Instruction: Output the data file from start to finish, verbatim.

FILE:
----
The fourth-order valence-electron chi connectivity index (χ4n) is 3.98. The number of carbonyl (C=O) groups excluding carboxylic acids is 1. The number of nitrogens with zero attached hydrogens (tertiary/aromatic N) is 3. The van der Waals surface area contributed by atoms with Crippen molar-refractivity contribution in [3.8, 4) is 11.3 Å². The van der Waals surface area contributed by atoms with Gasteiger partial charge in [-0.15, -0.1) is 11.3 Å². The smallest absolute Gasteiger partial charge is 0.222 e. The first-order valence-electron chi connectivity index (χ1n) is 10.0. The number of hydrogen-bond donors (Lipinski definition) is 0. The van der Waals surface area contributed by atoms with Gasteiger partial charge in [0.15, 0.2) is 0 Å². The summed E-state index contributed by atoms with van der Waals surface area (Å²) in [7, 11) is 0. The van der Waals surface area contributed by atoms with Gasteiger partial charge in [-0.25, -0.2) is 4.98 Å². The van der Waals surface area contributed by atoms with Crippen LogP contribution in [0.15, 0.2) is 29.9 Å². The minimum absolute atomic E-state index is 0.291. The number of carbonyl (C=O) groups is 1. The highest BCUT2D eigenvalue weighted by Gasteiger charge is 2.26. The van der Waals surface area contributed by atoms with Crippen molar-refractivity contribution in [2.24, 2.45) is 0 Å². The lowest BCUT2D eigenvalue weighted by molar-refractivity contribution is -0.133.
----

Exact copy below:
The fourth-order valence-electron chi connectivity index (χ4n) is 3.98. The number of carbonyl (C=O) groups excluding carboxylic acids is 1. The number of nitrogens with zero attached hydrogens (tertiary/aromatic N) is 3. The van der Waals surface area contributed by atoms with Crippen molar-refractivity contribution in [3.8, 4) is 11.3 Å². The van der Waals surface area contributed by atoms with Gasteiger partial charge in [-0.15, -0.1) is 11.3 Å². The smallest absolute Gasteiger partial charge is 0.222 e. The first-order valence-electron chi connectivity index (χ1n) is 10.0. The number of hydrogen-bond donors (Lipinski definition) is 0. The van der Waals surface area contributed by atoms with Gasteiger partial charge in [0.15, 0.2) is 0 Å². The summed E-state index contributed by atoms with van der Waals surface area (Å²) in [7, 11) is 0. The van der Waals surface area contributed by atoms with Gasteiger partial charge in [-0.25, -0.2) is 4.98 Å². The van der Waals surface area contributed by atoms with Crippen LogP contribution in [0.15, 0.2) is 29.9 Å². The minimum absolute atomic E-state index is 0.291. The number of carbonyl (C=O) groups is 1. The highest BCUT2D eigenvalue weighted by Gasteiger charge is 2.26. The van der Waals surface area contributed by atoms with Crippen molar-refractivity contribution in [2.24, 2.45) is 0 Å². The lowest BCUT2D eigenvalue weighted by molar-refractivity contribution is -0.133.